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Natasha Romanoff finds a little girl buried in rubble.

Under normal circumstances, she would have left rescue operations to the professionals, who were determined to save as many lives as possible in the aftermath of what would later be known as the Battle of New York. She was supposed to be finding the rest of her team anyways; the plan was to regroup and figure out where to go from there. But walking the streets of rubble, dirt, and blood, Natasha can't shake the thought that New York City eerily resembles a warzone.

Natasha Romanoff has a big heart, though closely guarded. The Red Room was an era of brutal training and hardships, the horrors never leaving her mind and never passing her lips. Nobody needed to know what she had to do to survive in there, nobody had to learn of the lives she'd taken to preserve her own. And nobody asked. They especially didn't ask why she paused in the presence of children, face softening in an almost longing gaze. Natasha Romanoff was an agent and a killer, and though she knows it's better this way— that she could never be a real mother—, the fact that she didn't have a choice in the surgery that would prevent her from ever bearing a child of her own was something to grieve.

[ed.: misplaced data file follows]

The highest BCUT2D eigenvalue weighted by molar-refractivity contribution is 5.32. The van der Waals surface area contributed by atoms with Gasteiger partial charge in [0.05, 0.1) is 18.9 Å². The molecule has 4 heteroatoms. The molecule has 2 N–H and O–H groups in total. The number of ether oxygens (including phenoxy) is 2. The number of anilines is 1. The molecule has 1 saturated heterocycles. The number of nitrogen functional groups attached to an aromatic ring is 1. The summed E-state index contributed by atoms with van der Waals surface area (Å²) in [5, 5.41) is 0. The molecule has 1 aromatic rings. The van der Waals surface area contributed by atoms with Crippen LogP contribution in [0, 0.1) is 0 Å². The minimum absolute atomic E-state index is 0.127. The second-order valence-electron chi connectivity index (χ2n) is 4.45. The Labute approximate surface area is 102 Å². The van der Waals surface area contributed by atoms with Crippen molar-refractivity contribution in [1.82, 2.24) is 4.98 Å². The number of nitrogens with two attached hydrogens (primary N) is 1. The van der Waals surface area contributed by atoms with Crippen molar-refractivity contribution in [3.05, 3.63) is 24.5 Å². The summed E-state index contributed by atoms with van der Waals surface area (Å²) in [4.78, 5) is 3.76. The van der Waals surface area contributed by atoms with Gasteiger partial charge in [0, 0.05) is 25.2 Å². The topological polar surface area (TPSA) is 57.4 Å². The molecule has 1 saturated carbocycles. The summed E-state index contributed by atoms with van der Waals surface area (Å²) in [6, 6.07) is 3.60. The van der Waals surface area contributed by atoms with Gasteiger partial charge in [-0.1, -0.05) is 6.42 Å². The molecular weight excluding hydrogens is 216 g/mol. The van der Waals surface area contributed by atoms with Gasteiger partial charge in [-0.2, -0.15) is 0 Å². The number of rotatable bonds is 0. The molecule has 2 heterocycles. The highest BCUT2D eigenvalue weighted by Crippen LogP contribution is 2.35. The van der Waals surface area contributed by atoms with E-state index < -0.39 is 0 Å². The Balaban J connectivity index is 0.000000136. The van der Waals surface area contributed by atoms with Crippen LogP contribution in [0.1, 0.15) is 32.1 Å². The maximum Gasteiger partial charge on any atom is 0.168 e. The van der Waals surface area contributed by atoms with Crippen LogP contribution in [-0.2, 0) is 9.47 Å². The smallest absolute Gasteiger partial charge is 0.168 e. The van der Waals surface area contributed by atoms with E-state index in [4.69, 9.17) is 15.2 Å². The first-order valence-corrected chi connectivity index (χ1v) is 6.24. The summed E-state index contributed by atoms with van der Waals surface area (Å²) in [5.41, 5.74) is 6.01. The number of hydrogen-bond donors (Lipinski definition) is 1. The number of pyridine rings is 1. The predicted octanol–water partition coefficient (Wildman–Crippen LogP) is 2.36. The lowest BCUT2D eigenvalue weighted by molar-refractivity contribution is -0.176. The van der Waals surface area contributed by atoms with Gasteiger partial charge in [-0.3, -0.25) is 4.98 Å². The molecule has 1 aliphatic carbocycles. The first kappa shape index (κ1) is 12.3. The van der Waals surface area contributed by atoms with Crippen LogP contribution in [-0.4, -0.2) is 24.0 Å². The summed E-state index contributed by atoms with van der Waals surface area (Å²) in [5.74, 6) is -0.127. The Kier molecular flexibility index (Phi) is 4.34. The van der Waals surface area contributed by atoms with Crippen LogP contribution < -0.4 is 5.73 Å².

So when she finds a little girl wedged between a building and cement blocks, hysterically crying for her help, she feels herself panic. She feels her heart stutter a beat as she radios in for assistance, approaching the shaking child that is bruised and broken and bleeding and so young.

"My mom," the child cries out to Natasha, her voice hoarse as she fights uselessly against the bricks pressing on her chest. "Where's my mom? Please,"

"I don't know," Natasha says in a breathless voice, her eyes darting wildly and her throat closing up. I did this. I did this. She quickly attempts to ignore her guilt by trying to drag the first block from the pile that pins the girl, but her muscles protest. "Could you tell me your name, honey?" Natasha almost begs, hoping to distract the child from the pain. She grunts as she manages to yank the first block from its balance, the cement brick rolling away loudly.

"It hurts." The girl replies instead, tears streaking her dusty cheeks. "I can't breathe. It hurts."

"I know, I know, and I'm getting you help, okay? What's your name, sweetheart?" Natasha hates the desperation in her voice, the fear that coats her words as she watches this little girl so close to the end of her life, but she can't seem to detach it from her like she usually does.

"Maia," the child finally says. She stutters as she speaks, her lips quivering and her breathing hitching. "Maia Webb." Seconds later, Natasha watches, horrified, as she coughs up a splatter of blood onto the rubble that weighs heavily against her tiny chest. A child. A little kid. She's just a child.